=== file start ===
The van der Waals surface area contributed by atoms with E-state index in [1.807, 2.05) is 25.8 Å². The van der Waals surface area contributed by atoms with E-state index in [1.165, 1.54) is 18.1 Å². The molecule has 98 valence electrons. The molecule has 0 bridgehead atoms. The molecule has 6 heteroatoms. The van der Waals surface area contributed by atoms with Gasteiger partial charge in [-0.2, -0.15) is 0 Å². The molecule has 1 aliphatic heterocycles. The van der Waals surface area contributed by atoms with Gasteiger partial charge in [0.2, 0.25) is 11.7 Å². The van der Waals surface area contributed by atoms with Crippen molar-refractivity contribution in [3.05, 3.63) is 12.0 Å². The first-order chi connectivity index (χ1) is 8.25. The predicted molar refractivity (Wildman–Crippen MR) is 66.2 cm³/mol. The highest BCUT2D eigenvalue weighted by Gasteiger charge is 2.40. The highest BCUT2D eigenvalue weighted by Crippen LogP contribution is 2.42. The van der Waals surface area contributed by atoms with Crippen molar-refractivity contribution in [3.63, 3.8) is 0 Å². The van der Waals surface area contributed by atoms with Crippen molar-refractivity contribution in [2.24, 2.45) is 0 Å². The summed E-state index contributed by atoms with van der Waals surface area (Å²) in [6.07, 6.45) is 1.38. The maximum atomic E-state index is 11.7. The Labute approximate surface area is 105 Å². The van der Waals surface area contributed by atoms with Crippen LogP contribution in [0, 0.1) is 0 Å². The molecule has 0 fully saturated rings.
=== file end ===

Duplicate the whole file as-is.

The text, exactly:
The van der Waals surface area contributed by atoms with E-state index in [1.807, 2.05) is 25.8 Å². The van der Waals surface area contributed by atoms with E-state index in [1.165, 1.54) is 18.1 Å². The molecule has 98 valence electrons. The molecule has 0 bridgehead atoms. The molecule has 6 heteroatoms. The van der Waals surface area contributed by atoms with Gasteiger partial charge in [-0.2, -0.15) is 0 Å². The molecule has 1 aliphatic heterocycles. The van der Waals surface area contributed by atoms with Gasteiger partial charge in [0.2, 0.25) is 11.7 Å². The van der Waals surface area contributed by atoms with Crippen molar-refractivity contribution in [3.05, 3.63) is 12.0 Å². The first-order chi connectivity index (χ1) is 8.25. The predicted molar refractivity (Wildman–Crippen MR) is 66.2 cm³/mol. The highest BCUT2D eigenvalue weighted by Gasteiger charge is 2.40. The highest BCUT2D eigenvalue weighted by Crippen LogP contribution is 2.42. The van der Waals surface area contributed by atoms with Crippen molar-refractivity contribution in [3.63, 3.8) is 0 Å². The van der Waals surface area contributed by atoms with Crippen molar-refractivity contribution in [2.24, 2.45) is 0 Å². The summed E-state index contributed by atoms with van der Waals surface area (Å²) in [6.07, 6.45) is 1.38. The maximum atomic E-state index is 11.7. The Labute approximate surface area is 105 Å². The van der Waals surface area contributed by atoms with Crippen LogP contribution in [0, 0.1) is 0 Å². The molecule has 0 fully saturated rings.